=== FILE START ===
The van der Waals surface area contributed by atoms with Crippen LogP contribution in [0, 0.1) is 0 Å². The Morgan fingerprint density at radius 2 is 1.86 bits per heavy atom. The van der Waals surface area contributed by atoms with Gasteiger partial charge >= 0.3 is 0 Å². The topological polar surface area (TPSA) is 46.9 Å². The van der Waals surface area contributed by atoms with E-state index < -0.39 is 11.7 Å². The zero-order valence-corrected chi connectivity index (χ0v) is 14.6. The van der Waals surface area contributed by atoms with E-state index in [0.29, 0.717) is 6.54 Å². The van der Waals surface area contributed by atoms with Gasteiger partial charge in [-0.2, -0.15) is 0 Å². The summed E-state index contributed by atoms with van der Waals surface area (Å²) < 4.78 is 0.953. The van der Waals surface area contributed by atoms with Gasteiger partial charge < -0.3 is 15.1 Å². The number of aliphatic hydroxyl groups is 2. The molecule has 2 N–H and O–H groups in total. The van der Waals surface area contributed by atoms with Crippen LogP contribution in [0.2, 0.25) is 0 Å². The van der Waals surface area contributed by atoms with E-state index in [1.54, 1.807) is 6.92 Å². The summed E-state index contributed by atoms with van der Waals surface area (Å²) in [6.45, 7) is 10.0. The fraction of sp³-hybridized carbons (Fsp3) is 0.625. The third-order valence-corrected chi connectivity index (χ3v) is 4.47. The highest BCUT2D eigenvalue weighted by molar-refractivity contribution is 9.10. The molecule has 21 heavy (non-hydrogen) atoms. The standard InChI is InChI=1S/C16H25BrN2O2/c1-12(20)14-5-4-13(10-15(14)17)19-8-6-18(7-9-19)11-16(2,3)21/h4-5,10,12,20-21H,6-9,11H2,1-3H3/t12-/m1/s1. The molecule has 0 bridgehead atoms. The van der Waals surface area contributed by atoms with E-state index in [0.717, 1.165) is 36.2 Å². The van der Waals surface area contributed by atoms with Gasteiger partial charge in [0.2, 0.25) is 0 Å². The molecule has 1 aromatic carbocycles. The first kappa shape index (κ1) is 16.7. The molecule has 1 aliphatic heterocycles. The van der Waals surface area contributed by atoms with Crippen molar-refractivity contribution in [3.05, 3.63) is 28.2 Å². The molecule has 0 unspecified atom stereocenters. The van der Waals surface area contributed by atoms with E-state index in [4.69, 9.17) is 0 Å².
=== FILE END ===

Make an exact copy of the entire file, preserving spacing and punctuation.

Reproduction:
The van der Waals surface area contributed by atoms with Crippen LogP contribution in [0, 0.1) is 0 Å². The Morgan fingerprint density at radius 2 is 1.86 bits per heavy atom. The van der Waals surface area contributed by atoms with Gasteiger partial charge >= 0.3 is 0 Å². The topological polar surface area (TPSA) is 46.9 Å². The van der Waals surface area contributed by atoms with E-state index < -0.39 is 11.7 Å². The zero-order valence-corrected chi connectivity index (χ0v) is 14.6. The van der Waals surface area contributed by atoms with E-state index in [0.29, 0.717) is 6.54 Å². The van der Waals surface area contributed by atoms with Gasteiger partial charge in [-0.2, -0.15) is 0 Å². The summed E-state index contributed by atoms with van der Waals surface area (Å²) < 4.78 is 0.953. The van der Waals surface area contributed by atoms with Gasteiger partial charge < -0.3 is 15.1 Å². The number of aliphatic hydroxyl groups is 2. The molecule has 2 N–H and O–H groups in total. The van der Waals surface area contributed by atoms with Crippen LogP contribution in [0.2, 0.25) is 0 Å². The van der Waals surface area contributed by atoms with E-state index in [1.54, 1.807) is 6.92 Å². The summed E-state index contributed by atoms with van der Waals surface area (Å²) in [6.45, 7) is 10.0. The fraction of sp³-hybridized carbons (Fsp3) is 0.625. The third-order valence-corrected chi connectivity index (χ3v) is 4.47. The highest BCUT2D eigenvalue weighted by molar-refractivity contribution is 9.10. The molecule has 21 heavy (non-hydrogen) atoms. The standard InChI is InChI=1S/C16H25BrN2O2/c1-12(20)14-5-4-13(10-15(14)17)19-8-6-18(7-9-19)11-16(2,3)21/h4-5,10,12,20-21H,6-9,11H2,1-3H3/t12-/m1/s1. The molecule has 0 bridgehead atoms. The van der Waals surface area contributed by atoms with E-state index in [0.717, 1.165) is 36.2 Å². The van der Waals surface area contributed by atoms with Gasteiger partial charge in [0.2, 0.25) is 0 Å². The molecule has 1 aromatic carbocycles. The first kappa shape index (κ1) is 16.7. The molecule has 1 aliphatic heterocycles. The van der Waals surface area contributed by atoms with Crippen molar-refractivity contribution in [3.05, 3.63) is 28.2 Å². The molecule has 0 unspecified atom stereocenters. The van der Waals surface area contributed by atoms with E-state index in [4.69, 9.17) is 0 Å².